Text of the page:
I’m back in hospital so this will be put on later. It’s Sunday morning and I’ve been in since the early hours of Friday, although it feels like a week already. Thursday night I couldn’t sleep because of a heavy feeling in my chest making me breathless, as though I had something pressing in my chest all the time. Sitting up, lying down, propping myself up on pillows made no difference. I didn’t sleep at all and by 4 am decided to call out the ambulance. They did their checks, couldn’t find any significant problem – again – and wanted me to see my GP next day. I related my previous experience of being told the same thing and then the situation deteriorated quickly, so one of them grudgingly said, ‘We’ll take you to hospital, then.’ I said no, it was four-thirty and only four hours to wait for the GP surgery to open. He insisted. We were in a strange situation in which they did a complete U-turn but the atmosphere was somewhat chilly on the way to the hospital.
A&E was crowded as usual, people on trolleys lining the corridors. I was taken to Resus (Resuscitation) ward as there were no cubicles in A&E. Next to me an elderly lady kept the nurses occupied every minute by trying to get off her trolley and go home, drip line and all. She had a urinary infection, which can cause delirium and confusion. There were a couple of young men on the ward, too.
After a long time a nurse took a blood sample and I was sent for a chest X-ray. Four hours after being admitted I was told there was no significant change to the heart since the last X-ray in January (yay!), or fluid on my lungs, but I had fluid in the abdomen and would be kept in to stabilise it and sort out the tablets, since I’d been having trouble for a fortnight.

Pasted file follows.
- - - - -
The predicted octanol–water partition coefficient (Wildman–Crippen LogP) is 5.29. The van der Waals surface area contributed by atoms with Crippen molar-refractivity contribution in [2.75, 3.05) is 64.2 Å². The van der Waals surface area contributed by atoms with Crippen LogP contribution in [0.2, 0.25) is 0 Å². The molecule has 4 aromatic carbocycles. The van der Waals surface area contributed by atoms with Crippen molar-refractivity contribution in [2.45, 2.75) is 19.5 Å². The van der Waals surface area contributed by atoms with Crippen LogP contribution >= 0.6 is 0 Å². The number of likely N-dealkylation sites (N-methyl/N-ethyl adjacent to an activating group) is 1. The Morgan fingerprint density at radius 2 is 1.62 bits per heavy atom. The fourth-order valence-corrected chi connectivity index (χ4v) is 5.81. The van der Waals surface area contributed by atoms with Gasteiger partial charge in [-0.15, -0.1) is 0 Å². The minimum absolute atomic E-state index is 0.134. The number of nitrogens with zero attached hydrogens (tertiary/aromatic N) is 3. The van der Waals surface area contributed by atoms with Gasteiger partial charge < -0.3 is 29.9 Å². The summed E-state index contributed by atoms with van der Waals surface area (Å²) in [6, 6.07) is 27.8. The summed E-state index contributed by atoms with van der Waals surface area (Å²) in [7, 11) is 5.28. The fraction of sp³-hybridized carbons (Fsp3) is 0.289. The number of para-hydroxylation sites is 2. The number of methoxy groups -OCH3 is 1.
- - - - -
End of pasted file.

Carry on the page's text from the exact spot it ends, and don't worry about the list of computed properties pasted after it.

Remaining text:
So here I am back on the ward, having been given an intravenous drip of Furosemide diuretic yesterday. That relieved the feeling of pressure. It’s now Sunday morning 4th June, people are waking up at 6.30 am, the sun is shining at an unnatural hour for us heavy sleepers, and my son and his wife will be returning soon from a business trip in the Lake District. He wanted to come back on Friday but I said no because they’ve done a lot of running around for me over the last few months and their work has suffered as a result.
Before I came in I was on a waiting list for an echocardiogram test, a simple ultrasound test of the heart that takes about fifteen minutes. Telford hospital said they would send an appointment out at the end of June or in July. I saw the consultant yesterday and he did the test on the ward, cutting out another three months’ waiting time. ‘Your heart is struggling,’ he said, and proposed a pacemaker either this week if I stay in or in the next three weeks if they send me home. Considering the fact I fell off the system back in February and might have a further waiting time of possibly four months, I elected to stay in. The night shift has just handed over to the day shift and I’m on a ward full of old boys. Just been told I’m to start a new drug, one which helps the heart but doesn’t lower the blood pressure as much as the drugs I’ve been taking.